Unfortunately, and although there are some drugs available, no single drug completely eliminates the parasite. Treatment includes disease management of the patient, the reduction of the parasite’s burden on the body and the resolution of skin or mucosal lesions by the monitored use of the appropriate medicines. The severity of adverse effects associated with systemic treatment has led to the acceptance of local treatment (intralesional administration of or thermotherapy) for localized cutaneous leishmaniasis.

(Sources: World Health Organization, Centers for Disease Control and Prevention, National Organization for Rare Disorders, and Therapeutics and clinical risk management)

Specialized treatment cases

In the case of cutaneous leishmaniasis, since it is not a life-threatening condition, the recommended drug or treatment approach should not induce life-threatening complications. Hence, the treatment decision is based first on the risk–benefit ratio of the intervention for each
patient. Different treatment options become available if any one of three situations occurs with the patient in question: cutaneous leishmaniasis develops into mucocutaneous leishmaniasis, the patient has a weakened immune system, or that the patient has larger skin lesions than average. If any of these conditions are met, then treatments such as liposomal amphotericin B, miltefosine or sodium stibogluconate can be prescribed. These treatments, however, have only been approved for visceral leishmaniasis by the FDA, and while they have been used to attempt treatment of cutaneous and mucocutaneous leishmaniasis, there are no established treatments for those types of disease. Through all this, it is important to note that the best way to battle this disease is by preventing it from spreading. This can come about by finding new ways to stop the cycle of transmission, such as preventing the spread through fly bites or making sure there are limited contaminated vectors that can help spread the disease.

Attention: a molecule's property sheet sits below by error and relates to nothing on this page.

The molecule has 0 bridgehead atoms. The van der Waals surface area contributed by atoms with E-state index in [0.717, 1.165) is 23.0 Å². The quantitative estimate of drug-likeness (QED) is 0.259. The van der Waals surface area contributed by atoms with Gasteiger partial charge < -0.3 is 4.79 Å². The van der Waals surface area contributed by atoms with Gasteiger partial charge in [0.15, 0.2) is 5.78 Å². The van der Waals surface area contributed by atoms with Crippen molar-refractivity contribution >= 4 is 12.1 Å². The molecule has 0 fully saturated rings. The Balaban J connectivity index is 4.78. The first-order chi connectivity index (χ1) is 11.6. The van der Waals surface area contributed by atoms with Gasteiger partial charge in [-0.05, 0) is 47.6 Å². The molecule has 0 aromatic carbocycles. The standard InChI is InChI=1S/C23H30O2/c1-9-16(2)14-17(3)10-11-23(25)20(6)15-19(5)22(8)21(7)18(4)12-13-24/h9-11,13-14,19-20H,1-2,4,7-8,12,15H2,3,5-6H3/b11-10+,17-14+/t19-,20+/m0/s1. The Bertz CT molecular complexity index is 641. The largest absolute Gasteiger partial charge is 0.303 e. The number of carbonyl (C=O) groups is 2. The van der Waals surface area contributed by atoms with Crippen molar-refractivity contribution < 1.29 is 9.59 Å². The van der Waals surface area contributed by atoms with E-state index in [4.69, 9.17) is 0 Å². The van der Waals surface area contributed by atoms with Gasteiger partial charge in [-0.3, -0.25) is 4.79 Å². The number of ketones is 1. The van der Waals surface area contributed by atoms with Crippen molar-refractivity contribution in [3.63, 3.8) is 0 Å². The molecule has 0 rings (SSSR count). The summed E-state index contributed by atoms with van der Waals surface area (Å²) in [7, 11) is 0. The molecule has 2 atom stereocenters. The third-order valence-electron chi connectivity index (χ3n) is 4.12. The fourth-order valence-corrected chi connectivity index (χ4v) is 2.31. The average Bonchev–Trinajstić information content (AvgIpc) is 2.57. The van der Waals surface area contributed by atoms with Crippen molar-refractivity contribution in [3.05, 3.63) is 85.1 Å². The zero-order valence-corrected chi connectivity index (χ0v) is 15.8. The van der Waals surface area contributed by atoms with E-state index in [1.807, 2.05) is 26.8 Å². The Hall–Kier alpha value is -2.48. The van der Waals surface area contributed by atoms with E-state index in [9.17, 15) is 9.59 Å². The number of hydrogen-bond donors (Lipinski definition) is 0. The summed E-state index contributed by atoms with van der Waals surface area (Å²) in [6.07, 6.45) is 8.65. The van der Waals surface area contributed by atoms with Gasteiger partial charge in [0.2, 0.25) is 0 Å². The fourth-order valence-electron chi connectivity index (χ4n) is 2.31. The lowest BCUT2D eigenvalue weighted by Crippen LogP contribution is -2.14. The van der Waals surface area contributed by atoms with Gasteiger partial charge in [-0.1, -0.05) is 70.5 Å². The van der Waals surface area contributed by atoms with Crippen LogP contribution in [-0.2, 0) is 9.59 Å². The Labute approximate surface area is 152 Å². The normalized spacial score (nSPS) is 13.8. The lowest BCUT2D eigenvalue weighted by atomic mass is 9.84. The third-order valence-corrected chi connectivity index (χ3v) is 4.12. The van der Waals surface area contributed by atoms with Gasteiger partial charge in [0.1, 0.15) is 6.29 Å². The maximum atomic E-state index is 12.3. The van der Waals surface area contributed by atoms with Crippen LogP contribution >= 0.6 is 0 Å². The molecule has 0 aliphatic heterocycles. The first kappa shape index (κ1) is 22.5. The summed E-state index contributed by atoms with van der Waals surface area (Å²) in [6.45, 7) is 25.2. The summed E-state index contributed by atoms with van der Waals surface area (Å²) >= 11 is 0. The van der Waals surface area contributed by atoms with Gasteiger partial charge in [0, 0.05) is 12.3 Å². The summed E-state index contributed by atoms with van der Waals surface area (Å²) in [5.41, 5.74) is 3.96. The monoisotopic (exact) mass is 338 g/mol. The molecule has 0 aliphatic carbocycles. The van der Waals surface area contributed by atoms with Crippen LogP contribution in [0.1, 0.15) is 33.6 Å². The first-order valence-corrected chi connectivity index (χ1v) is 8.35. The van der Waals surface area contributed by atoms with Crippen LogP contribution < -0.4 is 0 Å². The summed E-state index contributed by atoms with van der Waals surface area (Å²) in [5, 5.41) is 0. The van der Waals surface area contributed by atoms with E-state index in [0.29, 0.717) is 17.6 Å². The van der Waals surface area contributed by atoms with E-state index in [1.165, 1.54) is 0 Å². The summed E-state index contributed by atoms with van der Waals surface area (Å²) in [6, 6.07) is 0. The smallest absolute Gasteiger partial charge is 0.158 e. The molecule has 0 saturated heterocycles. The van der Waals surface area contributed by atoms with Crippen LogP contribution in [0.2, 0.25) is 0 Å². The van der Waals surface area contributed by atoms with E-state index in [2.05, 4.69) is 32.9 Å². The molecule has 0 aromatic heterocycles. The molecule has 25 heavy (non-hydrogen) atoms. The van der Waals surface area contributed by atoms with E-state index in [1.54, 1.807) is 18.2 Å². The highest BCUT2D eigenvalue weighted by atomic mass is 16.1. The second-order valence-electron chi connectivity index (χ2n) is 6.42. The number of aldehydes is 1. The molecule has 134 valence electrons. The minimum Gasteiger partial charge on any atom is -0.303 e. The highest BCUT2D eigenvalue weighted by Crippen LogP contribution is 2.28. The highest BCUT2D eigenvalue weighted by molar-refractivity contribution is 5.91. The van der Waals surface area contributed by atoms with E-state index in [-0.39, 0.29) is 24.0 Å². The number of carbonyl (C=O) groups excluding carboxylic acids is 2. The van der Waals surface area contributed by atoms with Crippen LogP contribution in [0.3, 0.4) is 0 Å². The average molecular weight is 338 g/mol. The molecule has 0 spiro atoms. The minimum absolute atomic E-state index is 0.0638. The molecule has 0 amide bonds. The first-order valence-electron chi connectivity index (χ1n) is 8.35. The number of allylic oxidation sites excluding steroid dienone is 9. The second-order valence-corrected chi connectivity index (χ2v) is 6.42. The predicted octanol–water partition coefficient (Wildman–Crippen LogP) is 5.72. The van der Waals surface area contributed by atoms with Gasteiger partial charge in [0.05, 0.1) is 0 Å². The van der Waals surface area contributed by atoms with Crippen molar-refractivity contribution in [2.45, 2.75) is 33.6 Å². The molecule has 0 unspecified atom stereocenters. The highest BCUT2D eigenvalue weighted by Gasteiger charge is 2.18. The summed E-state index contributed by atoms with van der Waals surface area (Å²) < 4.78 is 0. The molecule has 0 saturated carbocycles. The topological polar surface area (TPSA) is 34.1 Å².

(Sources: Centers for Disease Control and Prevention and National Organization for Rare Disorders)

Developing leishmaniasis treatments